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I love to read. And I really enjoy reading and writing about mysteries. But sometimes I wish for more. For more meat on the bones, so to speak. For some richness and depth, for a tale that tells more than "who done it."

The Round House is one of those novels. It is a coming of age story. It is a mystery. And it is a tale of the interconnected, disjointed relationship between Native American Nations and the United States.

But mostly, it is a beautiful story of people, lyrically told.

Symbol of the Anishinaabe people

Louise Erdrich is an enrolled member of the Turtle Mountain Band of the Ojibwe Nation. Her grandfather was a tribal chairman of the reservation in north-central North Dakota. She grew up in Wahpeton, N.D., which is coincidently, where my kid brother went to college. (Which is totally off-topic, but Wahpeton is such a small place that one rarely ever hears of, that I was surprised at the connection.)

Ojibwe, Ojibway and Ojibwa are alternate spellings of this nation known for its written tribal history, legends, maps and songs. Since Louise Erdrich uses "Ojibwe" and "Anishinaabe," I will as well.

There is here on Daily Kos, a vibrant, active Native American Netroots Community, with multiple talented writers. And less than ten days ago, one of my favorites, Ojibwa, wrote a diary about the Ojibwa Migrations.

And there is always Wikipedia for a short course on the Ojibwe people. Even better is the six part series that PBS did about the Ojibwe people. Information can be found here.

In 1988, as the novel opens, Joe is a thirteen year old boy helping his father pull weeds from their yard:
Small trees had attacked my parents’ house at the foundation. They were just seedlings with one or two rigid, healthy leaves. Nevertheless, the stalky shoots had managed to squeeze through knife cracks in the decorative brown shingles covering the cement blocks. They had grown into the unseen wall and it was difficult to pry them loose.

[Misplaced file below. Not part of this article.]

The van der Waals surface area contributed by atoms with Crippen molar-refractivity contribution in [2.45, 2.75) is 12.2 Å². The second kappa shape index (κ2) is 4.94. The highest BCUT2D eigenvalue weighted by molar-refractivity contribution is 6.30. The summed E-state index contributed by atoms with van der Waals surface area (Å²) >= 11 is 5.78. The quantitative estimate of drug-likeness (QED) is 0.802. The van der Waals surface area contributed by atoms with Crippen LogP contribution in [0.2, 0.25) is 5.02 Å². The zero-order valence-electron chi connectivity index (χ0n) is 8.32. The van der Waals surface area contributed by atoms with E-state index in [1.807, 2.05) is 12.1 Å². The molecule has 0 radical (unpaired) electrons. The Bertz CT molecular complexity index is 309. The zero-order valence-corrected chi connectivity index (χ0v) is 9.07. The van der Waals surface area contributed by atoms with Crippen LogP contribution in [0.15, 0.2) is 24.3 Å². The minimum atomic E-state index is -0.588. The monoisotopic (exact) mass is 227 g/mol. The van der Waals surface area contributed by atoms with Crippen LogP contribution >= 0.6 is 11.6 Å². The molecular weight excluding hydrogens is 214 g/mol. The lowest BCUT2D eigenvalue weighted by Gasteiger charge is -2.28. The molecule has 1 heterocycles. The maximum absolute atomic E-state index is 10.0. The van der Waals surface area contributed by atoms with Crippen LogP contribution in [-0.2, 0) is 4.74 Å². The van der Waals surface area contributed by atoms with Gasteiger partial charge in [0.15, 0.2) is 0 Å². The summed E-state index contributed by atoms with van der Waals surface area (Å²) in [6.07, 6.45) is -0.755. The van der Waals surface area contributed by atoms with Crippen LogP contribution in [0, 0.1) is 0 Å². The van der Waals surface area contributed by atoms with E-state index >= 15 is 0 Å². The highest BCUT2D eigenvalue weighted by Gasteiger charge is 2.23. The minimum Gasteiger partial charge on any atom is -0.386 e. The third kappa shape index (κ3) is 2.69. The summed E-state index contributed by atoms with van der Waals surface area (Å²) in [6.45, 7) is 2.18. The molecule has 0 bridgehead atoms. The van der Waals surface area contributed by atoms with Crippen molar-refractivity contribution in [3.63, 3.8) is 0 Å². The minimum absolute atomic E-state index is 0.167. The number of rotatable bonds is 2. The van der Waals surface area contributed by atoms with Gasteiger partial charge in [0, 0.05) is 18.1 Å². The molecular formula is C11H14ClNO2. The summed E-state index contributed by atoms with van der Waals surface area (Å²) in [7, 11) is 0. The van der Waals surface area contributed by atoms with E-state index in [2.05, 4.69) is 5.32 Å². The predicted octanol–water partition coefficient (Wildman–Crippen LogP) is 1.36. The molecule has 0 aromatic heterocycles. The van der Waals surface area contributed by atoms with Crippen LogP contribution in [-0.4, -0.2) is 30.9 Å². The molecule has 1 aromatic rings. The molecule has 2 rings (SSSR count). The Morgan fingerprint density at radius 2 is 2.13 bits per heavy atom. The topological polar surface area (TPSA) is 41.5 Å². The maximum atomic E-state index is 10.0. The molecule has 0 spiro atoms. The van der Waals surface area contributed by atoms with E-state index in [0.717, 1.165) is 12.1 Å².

As his father goes into the house to call his mother, who was gone for the afternoon, Joe continues his attempts to remove the invasive roots showing a determination and perseverance that would serve him well and ill as the story progresses.

Unable to contact her, Joe's father, a tribal judge, and Joe set off to retrace her route.  They passed her on the highway, turned around and followed her home. His mother had not been working late, but had been attacked and brutally raped.

Something happened that afternoon that was so traumatic that she was unable, or unwilling to help determine who committed the crime, or where exactly the crime occurred. It happened somewhere near the Round House, which was used for tribal ceremonies, but it is unclear whether it was on tribal, state or federal land. Unable to determine jurisdiction, the investigation was stymied by conflicting claims. According to Joe's father, most rapes on Indian land are never prosecuted by the federal DA and those that were rarely result in convictions.

Dissatisfied with the lack of progress in the case, and frightened by his mother's retreat into an almost catatonic state, Joe decides to pursue the investigation himself, with the help of his closest friends. Typical teenaged boys, great fans of Star Trek The Next Generation, they set off to see what can be found. And if that happens to include a six pack of beer, well they can handle it.

As Joe searches for hidden clues, Erdrich introduces us to other characters on the reservation, including his randy grandfather, Mooshum, who relates, in his sleep over a couple of nights, the story of Nanapush, a young boy who sought and received shelter from the carcass of a dying buffalo and helped to save his mother and his tribe. The extended family includes other grandmothers who are every bit as randy as Mooshum and don't seem to care who knows it.

The people of Yoknapatawpha, the fictional North Dakota reservation where the story is set, are clearly drawn with voices that can be heard even without the use of quotation marks. As a matter of fact, the lack of quotation marks makes the speech feel more real, more mystical, and even more intimate.

The Round House is the second book in a planned trilogy of the people of Yoknapatawpha and the people of Argus, ND, the small town outside of the reservation. And although I have read that The Round House would be enhanced by reading the first, The Plague of Doves, I read it as a stand alone and didn't feel any lack. However, I plan on getting my hands on a copy of The Plague of Doves very soon. Just because I want to go back to that part of North Dakota where it all happens and visit again these people who live there.

On October 10, 2012, The Round House was announced as one of five finalists for the National Book Award for fiction.

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alternate Tuesdays 8:00 AM LGBT Literature Texdude50, Dave in Northridge
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THU 8:00 PM Write On! SensibleShoes
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Sat 9:00 PM Books So Bad They're Good Ellid
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